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Math Help - PDE - a few general questions

  1. #1
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    PDE - a few general questions

    Hi, I just had a few questions on PDE's just to make sure I'm doing thigs right.

    Question 1
    Given a function f(x,y) is the integration with respect to one variable (say x) of zero c + g(y) where c is a constant?

    Question 2
    How woul you solve a question like u_y +u_xy = 0? I was thinking maybe you could devide by u_y but that seems way to easy...

    Question 3
    After finding the u(x,t) = F(x+ct) where c is a constant is the solution to a PDE, how would you apply the initial conditions? Am I looking to find a value for c?

    Thank you!
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  2. #2
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    Quote Originally Posted by angels_symphony View Post
    Hi, I just had a few questions on PDE's just to make sure I'm doing thigs right.

    Question 1
    Given a function f(x,y) is the integration with respect to one variable (say x) of zero c + g(y) where c is a constant?

    Mr F says: I can't quite make sense of your question ... I'll answer what I think you're asking: If you integrate f(x, y) wrt x, y is treated as a constant. The arbitrary constant of integration will therefore be a function of y, g(y) say (because the partial derivative of g(y) wrt x is zero). The familiar 'C' is contained in g(y).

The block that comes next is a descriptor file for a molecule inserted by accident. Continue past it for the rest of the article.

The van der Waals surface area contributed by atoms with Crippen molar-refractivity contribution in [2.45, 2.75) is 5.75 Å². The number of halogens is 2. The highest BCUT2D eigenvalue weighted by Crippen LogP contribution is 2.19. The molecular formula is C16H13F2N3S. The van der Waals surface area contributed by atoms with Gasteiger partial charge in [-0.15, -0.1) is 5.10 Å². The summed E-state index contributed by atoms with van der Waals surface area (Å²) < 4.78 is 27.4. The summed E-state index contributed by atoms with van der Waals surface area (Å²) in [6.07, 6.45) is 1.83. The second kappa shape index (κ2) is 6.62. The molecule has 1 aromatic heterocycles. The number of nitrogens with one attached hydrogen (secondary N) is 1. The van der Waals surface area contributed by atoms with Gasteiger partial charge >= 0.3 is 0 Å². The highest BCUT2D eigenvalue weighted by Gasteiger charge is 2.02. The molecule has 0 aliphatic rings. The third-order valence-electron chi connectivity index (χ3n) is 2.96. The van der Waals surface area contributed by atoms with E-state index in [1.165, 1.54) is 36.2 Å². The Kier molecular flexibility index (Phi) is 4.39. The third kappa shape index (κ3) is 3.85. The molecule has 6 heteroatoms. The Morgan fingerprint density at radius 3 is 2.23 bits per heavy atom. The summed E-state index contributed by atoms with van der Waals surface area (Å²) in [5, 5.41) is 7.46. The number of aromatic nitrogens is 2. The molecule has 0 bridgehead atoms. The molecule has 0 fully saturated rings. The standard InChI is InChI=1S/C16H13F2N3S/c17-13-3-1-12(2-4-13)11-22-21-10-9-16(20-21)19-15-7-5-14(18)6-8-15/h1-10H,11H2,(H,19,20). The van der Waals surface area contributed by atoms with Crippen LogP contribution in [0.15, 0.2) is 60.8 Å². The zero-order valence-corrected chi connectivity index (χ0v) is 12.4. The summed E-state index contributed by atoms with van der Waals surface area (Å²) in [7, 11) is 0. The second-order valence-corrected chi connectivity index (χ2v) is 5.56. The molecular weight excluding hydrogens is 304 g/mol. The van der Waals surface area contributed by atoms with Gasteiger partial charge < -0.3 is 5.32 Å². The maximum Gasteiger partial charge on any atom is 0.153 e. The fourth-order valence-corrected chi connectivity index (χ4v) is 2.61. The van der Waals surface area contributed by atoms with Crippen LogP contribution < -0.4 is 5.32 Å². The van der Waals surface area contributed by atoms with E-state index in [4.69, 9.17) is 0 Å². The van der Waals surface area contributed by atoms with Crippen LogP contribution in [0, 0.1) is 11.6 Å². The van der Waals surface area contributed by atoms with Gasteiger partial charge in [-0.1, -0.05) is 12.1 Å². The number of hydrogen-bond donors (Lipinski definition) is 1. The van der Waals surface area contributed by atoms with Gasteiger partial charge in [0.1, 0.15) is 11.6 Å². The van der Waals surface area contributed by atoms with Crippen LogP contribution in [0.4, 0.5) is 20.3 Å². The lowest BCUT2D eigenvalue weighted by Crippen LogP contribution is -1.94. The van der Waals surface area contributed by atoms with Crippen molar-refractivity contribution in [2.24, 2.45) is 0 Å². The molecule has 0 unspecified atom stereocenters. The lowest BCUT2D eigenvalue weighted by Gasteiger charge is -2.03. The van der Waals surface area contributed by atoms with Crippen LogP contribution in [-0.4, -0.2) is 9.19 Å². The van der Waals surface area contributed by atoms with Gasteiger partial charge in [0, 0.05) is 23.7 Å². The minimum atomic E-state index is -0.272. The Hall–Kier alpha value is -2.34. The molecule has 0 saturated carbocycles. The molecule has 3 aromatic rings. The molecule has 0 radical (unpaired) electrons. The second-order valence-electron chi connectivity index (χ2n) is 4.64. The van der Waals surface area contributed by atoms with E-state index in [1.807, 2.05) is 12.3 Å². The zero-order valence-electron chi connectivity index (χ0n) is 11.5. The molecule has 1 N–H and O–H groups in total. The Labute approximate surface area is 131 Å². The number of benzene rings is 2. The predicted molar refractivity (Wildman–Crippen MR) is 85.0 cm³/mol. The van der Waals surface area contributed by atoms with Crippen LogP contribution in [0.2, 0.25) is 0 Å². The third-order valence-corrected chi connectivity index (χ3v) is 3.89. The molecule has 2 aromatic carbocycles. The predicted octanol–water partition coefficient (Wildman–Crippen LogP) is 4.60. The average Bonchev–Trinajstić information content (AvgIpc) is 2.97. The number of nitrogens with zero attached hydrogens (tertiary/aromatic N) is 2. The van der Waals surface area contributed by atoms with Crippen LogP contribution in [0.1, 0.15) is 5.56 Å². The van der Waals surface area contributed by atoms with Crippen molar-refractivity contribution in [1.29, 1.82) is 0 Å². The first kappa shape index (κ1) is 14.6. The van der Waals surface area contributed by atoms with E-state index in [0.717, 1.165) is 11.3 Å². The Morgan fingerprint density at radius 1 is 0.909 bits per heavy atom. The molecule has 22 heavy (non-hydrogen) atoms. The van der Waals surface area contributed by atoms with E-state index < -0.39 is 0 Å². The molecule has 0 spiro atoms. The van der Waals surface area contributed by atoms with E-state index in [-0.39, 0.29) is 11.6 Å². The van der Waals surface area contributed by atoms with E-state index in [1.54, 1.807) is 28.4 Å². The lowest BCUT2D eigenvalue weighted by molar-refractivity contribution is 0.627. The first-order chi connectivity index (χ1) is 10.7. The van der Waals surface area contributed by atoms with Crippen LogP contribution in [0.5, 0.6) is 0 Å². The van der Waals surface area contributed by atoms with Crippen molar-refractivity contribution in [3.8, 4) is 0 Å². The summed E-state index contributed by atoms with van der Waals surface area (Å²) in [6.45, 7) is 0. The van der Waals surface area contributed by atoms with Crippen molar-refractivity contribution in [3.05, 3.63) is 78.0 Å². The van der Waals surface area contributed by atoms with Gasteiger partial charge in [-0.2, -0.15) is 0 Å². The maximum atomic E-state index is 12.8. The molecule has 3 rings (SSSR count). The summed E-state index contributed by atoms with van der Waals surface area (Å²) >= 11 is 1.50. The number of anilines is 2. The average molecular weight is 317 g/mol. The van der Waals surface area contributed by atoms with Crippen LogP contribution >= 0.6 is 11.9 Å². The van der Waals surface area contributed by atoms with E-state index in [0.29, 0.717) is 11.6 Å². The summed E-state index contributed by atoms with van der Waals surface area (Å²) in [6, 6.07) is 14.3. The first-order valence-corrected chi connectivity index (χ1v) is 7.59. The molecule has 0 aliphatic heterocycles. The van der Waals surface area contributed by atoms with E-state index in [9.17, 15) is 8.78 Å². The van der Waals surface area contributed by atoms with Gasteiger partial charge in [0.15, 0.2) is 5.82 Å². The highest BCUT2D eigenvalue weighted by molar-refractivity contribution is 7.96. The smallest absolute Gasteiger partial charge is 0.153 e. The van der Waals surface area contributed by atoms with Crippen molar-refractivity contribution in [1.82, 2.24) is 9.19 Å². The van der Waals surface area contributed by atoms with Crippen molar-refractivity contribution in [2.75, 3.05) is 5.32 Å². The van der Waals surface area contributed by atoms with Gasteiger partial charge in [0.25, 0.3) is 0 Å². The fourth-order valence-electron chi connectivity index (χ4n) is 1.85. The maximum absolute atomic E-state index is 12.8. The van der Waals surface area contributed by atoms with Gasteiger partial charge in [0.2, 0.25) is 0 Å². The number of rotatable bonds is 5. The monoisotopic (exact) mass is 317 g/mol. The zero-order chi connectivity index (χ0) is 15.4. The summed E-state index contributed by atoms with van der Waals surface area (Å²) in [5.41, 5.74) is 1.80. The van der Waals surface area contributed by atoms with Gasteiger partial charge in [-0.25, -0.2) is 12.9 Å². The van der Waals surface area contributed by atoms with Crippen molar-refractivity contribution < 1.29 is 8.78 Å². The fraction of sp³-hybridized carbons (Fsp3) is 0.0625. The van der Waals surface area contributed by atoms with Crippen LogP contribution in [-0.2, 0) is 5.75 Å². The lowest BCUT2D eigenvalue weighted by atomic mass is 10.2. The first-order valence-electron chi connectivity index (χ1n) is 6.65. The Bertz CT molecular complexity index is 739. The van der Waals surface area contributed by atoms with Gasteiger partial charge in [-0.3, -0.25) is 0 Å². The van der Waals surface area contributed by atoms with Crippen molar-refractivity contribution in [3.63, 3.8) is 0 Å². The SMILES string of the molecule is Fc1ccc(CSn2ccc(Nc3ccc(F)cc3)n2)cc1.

Eg. f(x, y) = xy.  \int f(x, y) \, dx = \int xy \, dx = \frac{yx^2}{2} + g(y). Depending on the boundary conditions, it may be that g(y) = y^3 + y + 1, say.



    Question 2
    How woul you solve a question like u_y +u_xy = 0? I was thinking maybe you could devide by u_y but that seems way to easy...

    Mr F says: I'd re-write it as \frac{\partial}{\partial y} \left( u + \frac{\partial u}{\partial x} \right) = 0. Then, integrating wrt y (after having re-read the above), u + \frac{\partial u}{\partial x} = g(x). So you're now, effectively, solving the ODE \frac{du}{dx} + u = g(x) since u will be totally a function of x. btw You don't know what g(x) is but you might get it from the boundary conditions. (btw the integrating factor method can be used [in principle if g(x) is not known] to solve this ODE).


    Question 3
    After finding the u(x,t) = F(x+ct) where c is a constant is the solution to a PDE, how would you apply the initial conditions? Am I looking to find a value for c?

    Mr F says: No. This is 'half' of the general solution to the wave equation. The wave equation will already have the value of c in it .... The initial conditions are used to get the functional form of F .... I strongly suggest you research D'Alembert's solution of the wave equation.

    Thank you! Mr F says: You're welcome.
    ..
    Last edited by mr fantastic; January 29th 2008 at 03:38 AM. Reason: Added a little bit more about g(x) in what Mr F says to Q2
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  3. #3
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    Quote Originally Posted by angels_symphony View Post
    Hi, I just had a few questions on PDE's just to make sure I'm doing thigs right.

    Question 1
    Given a function f(x,y) is the integration with respect to one variable (say x) of zero c + g(y) where c is a constant?
    If you like, but it realy is the same thing as h(y) .

    Question 2
    How woul you solve a question like u_y +u_xy = 0? I was thinking maybe you could devide by u_y but that seems way to easy...
    \frac{\partial}{\partial y}u + \frac{\partial^2}{\partial x \partial y}u=v+\frac{\partial}{\partial x}v=0

    where v=\frac{\partial}{\partial y}u

    Question 3
    After finding the u(x,t) = F(x+ct) where c is a constant is the solution to a PDE, how would you apply the initial conditions? Am I looking to find a value for c?

    Thank you!
    F(x)=u(x,0)

    RonL
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